I was looking up at the Witch’s Broom on the branches of a birch when a flock of about 30 redpolls circled above the trees here in Stoneycliffe Wood nature reserve for a minute or so before settling in the top branches of another birch some distance away. On this dull drizzly morning all that I could make out was their grey-brown rounded silhouettes and a slight v-shaped notch at the end of the tail.
My hearing doesn’t make the grade when it comes to birdwatching but Barbara could hear the chittering of the flock, usually the first sign of redpolls for those who don’t happen to be looking up at Witches’ Broom as they fly by.
The Witches’ Broom that grows on silver birch in the form of a mass of twigs that you might at first take to be a nest or squirrel’s drey is caused by the fungus Taphrina turgida. Another, unrelated, fungus on a birch stump nearby was birch bracket, Piptoporus betulinus.
Velvet Shank, Flammulina velutipes (left), growing here on an oak log, is a winter fungus with the ability to survive freezing.
Turkeytail, Trametes versicolor, is another bracket fungus which grows on birch stumps and on other deciduous timber.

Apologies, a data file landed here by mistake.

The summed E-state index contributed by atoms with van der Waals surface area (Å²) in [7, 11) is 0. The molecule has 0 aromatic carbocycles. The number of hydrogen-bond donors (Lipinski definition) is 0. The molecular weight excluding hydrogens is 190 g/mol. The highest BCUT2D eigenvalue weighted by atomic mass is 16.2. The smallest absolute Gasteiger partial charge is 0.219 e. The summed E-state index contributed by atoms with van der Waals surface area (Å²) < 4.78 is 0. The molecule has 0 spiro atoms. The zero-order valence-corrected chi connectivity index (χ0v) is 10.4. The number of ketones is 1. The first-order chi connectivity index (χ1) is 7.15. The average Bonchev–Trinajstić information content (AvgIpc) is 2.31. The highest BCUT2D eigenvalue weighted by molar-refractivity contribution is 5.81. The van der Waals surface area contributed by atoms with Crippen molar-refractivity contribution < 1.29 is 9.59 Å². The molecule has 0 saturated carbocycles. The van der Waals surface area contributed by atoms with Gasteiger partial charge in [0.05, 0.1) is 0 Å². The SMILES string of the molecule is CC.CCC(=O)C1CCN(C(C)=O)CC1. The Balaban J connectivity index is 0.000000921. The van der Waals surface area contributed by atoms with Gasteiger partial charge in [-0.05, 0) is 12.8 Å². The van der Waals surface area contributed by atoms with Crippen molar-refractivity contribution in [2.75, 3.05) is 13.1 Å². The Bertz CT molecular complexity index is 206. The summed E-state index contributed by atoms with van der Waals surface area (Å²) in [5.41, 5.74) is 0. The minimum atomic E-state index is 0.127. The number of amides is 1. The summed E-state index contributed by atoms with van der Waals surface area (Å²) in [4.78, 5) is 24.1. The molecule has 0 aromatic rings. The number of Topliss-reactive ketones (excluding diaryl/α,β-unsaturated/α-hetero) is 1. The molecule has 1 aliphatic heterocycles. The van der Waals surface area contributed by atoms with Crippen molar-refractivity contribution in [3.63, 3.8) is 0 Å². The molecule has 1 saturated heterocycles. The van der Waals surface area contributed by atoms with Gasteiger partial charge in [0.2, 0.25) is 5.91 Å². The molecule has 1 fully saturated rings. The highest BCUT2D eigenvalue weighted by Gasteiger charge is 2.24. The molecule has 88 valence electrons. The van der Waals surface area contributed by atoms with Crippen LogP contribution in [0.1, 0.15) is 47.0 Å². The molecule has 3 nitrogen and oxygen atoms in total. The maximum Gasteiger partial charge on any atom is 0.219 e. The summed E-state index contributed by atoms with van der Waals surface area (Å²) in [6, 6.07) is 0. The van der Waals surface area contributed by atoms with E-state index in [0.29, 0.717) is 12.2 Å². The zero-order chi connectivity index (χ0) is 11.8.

The shuttlecock tufts of male fern, Dryopteris filis-mas, have been flattened by the snow but the fronds are still green. The lower stems of male fern are covered with brown scales (right).
THAT’S HANDY; the town hall clock records the time of day. I’d popped into the travel agent’s on Monday morning and asked for a holiday destination where Barbara and I can go to see wildlife and when I came out, in what seemed like a lucky omen re. our planned trip,
three waxwings flew down into a small tree right in front of me. I had time to get out my little camera and take three photographs. Terrible as wildlife photographs but at least it’s a record. It must be at least 10 years since I saw waxwings.